UK and EU officials put pen to paper on a possible one-off transition extension that could see Britain remain under Brussels’ rules and regulations until December 2022 as they draw the final line under the controversial withdrawal agreement. The potential end-date was agreed after a crunch meeting between Theresa May and chief eurocrat Jean-Claude Juncker in Brussels on Wednesday night. Under the new terms, Britain will pay for the transition on a pro-rata basis despite previous demands by Brussels that the UK pay for annual access even if remaining for a matter of months – the move will save billions of pounds in potential financial contributions to Brussels under new terms agreed by negotiators.
The original publication of Article 132 stated there could be a one-off transition phase if jointly agreed by the EU and UK as one of the potential options to avoid the Irish backstop, the insurance policy to avoid a hard border on Ireland.
Negotiators would use the extra time to reach a deal on a trading arrangement that would supersede the need for the backstop.
Previously the date was left blank as “December 31 20XX” but has now been entirely scrapped for a new format.
The new version reads: “The Joint Committee may, before 1 July 2020, adopt a single decision extending the transition period for up to one or two years.”
If the Prime Minister opts to use the full two years available for an extended transition, Britain will remain under EU rule after the next general election, which is scheduled for May 5 2022.
This would also mean Britain will remain attached to the bloc for a total of six years after Britons voted to leave in the historic EU referendum in June 2016.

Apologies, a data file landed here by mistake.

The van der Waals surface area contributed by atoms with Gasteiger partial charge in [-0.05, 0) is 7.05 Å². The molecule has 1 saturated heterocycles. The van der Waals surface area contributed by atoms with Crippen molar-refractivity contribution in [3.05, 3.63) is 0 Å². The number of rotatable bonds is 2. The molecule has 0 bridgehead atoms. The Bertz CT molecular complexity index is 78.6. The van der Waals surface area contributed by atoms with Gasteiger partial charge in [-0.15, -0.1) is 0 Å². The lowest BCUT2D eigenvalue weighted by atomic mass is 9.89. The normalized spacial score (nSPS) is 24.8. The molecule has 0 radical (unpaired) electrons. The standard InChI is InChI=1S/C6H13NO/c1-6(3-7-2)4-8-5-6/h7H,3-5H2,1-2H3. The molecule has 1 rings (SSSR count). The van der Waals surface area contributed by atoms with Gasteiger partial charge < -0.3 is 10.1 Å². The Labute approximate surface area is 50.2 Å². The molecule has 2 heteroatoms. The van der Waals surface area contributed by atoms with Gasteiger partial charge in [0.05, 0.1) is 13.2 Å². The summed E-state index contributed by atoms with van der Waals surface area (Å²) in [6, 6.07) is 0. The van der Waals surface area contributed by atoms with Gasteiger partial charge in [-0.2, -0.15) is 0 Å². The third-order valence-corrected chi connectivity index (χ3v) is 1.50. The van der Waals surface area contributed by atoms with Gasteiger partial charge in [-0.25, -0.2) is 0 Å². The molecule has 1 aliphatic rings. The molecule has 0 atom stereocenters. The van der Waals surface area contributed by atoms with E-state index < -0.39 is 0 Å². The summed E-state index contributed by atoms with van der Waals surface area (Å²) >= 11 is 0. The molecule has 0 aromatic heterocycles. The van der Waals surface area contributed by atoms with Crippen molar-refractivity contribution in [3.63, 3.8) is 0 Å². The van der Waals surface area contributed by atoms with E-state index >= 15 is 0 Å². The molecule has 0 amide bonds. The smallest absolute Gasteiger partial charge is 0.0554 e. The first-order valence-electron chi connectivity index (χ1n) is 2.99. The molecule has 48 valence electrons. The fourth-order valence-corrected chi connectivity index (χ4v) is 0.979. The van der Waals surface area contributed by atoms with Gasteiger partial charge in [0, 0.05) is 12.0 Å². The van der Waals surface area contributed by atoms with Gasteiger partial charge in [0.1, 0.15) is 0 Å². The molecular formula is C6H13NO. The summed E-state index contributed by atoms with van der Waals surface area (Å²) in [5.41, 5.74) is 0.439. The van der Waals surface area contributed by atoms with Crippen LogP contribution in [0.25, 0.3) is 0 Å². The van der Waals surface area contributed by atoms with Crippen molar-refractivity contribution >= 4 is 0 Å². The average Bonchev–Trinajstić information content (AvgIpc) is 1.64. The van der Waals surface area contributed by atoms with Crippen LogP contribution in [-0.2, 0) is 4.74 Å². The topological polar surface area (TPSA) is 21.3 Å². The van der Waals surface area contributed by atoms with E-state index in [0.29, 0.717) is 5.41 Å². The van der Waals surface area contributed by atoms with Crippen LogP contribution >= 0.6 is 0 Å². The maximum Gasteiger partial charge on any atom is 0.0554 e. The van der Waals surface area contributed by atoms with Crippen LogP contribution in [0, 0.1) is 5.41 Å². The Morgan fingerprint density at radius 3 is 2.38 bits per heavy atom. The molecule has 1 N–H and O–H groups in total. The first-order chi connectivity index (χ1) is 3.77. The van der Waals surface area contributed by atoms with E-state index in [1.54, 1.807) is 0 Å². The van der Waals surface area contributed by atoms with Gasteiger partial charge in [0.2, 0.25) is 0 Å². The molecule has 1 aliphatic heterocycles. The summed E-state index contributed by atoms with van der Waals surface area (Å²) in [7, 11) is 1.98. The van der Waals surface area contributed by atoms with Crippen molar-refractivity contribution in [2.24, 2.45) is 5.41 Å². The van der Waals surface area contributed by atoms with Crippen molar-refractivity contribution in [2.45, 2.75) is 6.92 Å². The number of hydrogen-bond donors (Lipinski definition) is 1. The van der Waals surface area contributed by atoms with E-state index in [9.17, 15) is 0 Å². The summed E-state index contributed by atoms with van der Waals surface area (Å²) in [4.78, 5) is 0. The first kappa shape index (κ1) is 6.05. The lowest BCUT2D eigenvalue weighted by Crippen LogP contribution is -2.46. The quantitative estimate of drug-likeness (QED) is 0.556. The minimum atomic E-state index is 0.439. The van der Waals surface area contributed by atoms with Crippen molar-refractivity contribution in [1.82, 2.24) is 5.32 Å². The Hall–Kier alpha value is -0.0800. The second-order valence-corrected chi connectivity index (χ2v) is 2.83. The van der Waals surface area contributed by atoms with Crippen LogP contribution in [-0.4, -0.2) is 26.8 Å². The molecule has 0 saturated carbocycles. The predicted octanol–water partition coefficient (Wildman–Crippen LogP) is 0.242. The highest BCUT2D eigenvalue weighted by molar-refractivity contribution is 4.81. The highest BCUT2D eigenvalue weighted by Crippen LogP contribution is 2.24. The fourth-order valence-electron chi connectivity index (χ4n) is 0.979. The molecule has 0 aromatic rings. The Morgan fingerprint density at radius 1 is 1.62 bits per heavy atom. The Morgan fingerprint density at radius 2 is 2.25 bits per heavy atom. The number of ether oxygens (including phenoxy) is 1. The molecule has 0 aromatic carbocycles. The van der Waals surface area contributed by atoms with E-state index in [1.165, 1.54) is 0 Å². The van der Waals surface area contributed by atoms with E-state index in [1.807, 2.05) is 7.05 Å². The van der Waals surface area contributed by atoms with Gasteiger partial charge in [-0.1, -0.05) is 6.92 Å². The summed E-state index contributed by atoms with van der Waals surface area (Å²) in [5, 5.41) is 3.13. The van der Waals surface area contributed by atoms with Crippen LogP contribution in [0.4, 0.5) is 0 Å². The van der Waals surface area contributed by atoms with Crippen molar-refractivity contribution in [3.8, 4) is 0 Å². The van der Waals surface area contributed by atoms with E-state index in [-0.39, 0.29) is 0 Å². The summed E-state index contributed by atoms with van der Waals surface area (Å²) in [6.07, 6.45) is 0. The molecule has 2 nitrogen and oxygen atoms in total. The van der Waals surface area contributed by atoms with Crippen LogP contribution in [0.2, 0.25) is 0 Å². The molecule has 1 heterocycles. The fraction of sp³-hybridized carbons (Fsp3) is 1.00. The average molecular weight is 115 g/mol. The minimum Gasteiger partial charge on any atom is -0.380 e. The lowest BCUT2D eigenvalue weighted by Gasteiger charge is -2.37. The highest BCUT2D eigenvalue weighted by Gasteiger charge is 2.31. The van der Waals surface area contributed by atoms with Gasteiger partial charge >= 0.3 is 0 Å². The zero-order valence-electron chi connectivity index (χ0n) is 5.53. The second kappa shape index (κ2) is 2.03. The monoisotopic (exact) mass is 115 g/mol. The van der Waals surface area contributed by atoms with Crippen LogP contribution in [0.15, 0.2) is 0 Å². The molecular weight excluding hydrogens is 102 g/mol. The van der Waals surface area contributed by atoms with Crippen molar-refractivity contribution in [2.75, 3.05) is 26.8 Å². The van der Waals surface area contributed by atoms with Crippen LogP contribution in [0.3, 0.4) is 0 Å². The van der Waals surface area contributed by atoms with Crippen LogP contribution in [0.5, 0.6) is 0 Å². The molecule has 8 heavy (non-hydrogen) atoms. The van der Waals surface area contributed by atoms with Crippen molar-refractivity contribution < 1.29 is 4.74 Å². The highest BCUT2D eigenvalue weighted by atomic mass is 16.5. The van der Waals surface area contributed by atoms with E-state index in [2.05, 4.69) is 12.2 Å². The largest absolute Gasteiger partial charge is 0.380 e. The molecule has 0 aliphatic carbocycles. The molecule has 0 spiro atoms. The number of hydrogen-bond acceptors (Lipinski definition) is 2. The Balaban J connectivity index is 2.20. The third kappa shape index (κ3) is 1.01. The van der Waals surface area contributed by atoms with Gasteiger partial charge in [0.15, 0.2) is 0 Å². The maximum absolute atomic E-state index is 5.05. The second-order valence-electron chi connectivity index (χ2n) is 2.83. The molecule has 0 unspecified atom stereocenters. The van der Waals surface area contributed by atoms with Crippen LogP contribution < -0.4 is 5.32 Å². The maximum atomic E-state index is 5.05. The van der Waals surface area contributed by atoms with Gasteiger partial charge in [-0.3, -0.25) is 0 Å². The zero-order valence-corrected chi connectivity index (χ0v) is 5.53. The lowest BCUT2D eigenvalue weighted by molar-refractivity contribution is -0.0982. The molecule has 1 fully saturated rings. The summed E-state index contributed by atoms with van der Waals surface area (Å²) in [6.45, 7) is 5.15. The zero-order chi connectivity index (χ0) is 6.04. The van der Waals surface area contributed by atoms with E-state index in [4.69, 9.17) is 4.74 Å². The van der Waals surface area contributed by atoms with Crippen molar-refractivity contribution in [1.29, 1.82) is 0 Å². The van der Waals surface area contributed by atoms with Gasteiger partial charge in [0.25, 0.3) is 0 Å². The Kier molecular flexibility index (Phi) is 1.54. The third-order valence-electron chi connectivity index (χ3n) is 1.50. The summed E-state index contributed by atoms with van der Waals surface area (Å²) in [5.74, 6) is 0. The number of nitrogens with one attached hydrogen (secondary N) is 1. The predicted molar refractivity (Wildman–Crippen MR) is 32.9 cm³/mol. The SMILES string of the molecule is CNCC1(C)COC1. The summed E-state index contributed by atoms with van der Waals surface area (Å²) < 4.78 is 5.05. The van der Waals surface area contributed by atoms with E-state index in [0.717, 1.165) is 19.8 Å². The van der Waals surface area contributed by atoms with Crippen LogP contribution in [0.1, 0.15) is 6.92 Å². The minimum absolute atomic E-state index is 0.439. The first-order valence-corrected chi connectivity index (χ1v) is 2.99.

It will cost Britain an estimated £10-15bn a year to extend the transition period but the exact figure will now be paid on a pro-rata basis.
Originally, Brussels had demanded that Britain hand over enough cash for a 12-month period even if its stay under the EU’s rules lasted a matter of months.
The finalisation of Article 132 only leaves Gibraltar and fisheries to be concluded in the political declaration, the blueprint of the UK and EU’s future trade and security partnership.
An EU Commission spokesman said eurocrats’ work on the negotiations was now “done” and the “ball is in the Member States’ courts” for the final stretch.
He said: “I can confirm that the question of Gibraltar and the issue of fisheries are issues that still need to be dealt with.
“The College clearly approves a piece of work that reflects not the final agreement but an agreement reached at technical level.
“Work is continuing. It’s important that there is a moment to assess where we are once this ongoing work and the ongoing negotiations crystallise or not.
“On the basis of this the PM will come again to see where we are. It’s nothing conspiratorial, it makes perfect sense.”
Mrs May and Mr Juncker will meet on Saturday evening before the summit but nothing “apocalyptical” is expected to happen, according to the Commission spokesman.